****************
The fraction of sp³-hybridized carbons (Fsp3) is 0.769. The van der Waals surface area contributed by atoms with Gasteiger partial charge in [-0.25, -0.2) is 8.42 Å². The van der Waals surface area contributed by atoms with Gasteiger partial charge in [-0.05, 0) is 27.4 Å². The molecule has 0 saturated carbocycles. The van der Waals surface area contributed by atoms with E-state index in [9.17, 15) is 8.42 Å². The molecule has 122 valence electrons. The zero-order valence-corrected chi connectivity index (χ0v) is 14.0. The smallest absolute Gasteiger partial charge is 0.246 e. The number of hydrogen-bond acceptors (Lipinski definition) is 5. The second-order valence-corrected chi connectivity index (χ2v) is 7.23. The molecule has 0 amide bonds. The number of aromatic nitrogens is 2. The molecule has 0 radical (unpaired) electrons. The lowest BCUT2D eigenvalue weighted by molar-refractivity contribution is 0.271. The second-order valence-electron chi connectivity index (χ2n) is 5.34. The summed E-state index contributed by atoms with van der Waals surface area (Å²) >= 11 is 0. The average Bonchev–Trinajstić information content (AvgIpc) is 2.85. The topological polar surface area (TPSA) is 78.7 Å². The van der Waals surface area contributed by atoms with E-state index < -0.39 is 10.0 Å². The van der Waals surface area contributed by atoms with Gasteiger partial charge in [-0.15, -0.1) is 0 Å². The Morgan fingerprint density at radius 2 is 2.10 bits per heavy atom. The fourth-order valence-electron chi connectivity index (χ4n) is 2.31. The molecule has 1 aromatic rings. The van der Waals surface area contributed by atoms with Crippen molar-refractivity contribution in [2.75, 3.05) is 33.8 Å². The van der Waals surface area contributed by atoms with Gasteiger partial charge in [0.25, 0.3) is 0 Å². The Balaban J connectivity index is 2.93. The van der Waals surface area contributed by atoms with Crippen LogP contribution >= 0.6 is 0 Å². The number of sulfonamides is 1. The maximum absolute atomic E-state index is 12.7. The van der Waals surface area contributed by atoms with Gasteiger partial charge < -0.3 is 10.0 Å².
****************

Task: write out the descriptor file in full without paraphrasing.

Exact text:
The fraction of sp³-hybridized carbons (Fsp3) is 0.769. The van der Waals surface area contributed by atoms with Gasteiger partial charge in [-0.25, -0.2) is 8.42 Å². The van der Waals surface area contributed by atoms with Gasteiger partial charge in [-0.05, 0) is 27.4 Å². The molecule has 0 saturated carbocycles. The van der Waals surface area contributed by atoms with E-state index in [9.17, 15) is 8.42 Å². The molecule has 122 valence electrons. The zero-order valence-corrected chi connectivity index (χ0v) is 14.0. The smallest absolute Gasteiger partial charge is 0.246 e. The number of hydrogen-bond acceptors (Lipinski definition) is 5. The second-order valence-corrected chi connectivity index (χ2v) is 7.23. The molecule has 0 amide bonds. The number of aromatic nitrogens is 2. The molecule has 0 radical (unpaired) electrons. The lowest BCUT2D eigenvalue weighted by molar-refractivity contribution is 0.271. The second-order valence-electron chi connectivity index (χ2n) is 5.34. The summed E-state index contributed by atoms with van der Waals surface area (Å²) >= 11 is 0. The average Bonchev–Trinajstić information content (AvgIpc) is 2.85. The topological polar surface area (TPSA) is 78.7 Å². The van der Waals surface area contributed by atoms with E-state index < -0.39 is 10.0 Å². The van der Waals surface area contributed by atoms with Gasteiger partial charge in [-0.15, -0.1) is 0 Å². The Morgan fingerprint density at radius 2 is 2.10 bits per heavy atom. The fourth-order valence-electron chi connectivity index (χ4n) is 2.31. The molecule has 1 aromatic rings. The van der Waals surface area contributed by atoms with Crippen molar-refractivity contribution in [2.75, 3.05) is 33.8 Å². The van der Waals surface area contributed by atoms with Gasteiger partial charge in [0.25, 0.3) is 0 Å². The Balaban J connectivity index is 2.93. The van der Waals surface area contributed by atoms with Crippen LogP contribution >= 0.6 is 0 Å². The number of sulfonamides is 1. The maximum absolute atomic E-state index is 12.7. The van der Waals surface area contributed by atoms with Gasteiger partial charge < -0.3 is 10.0 Å².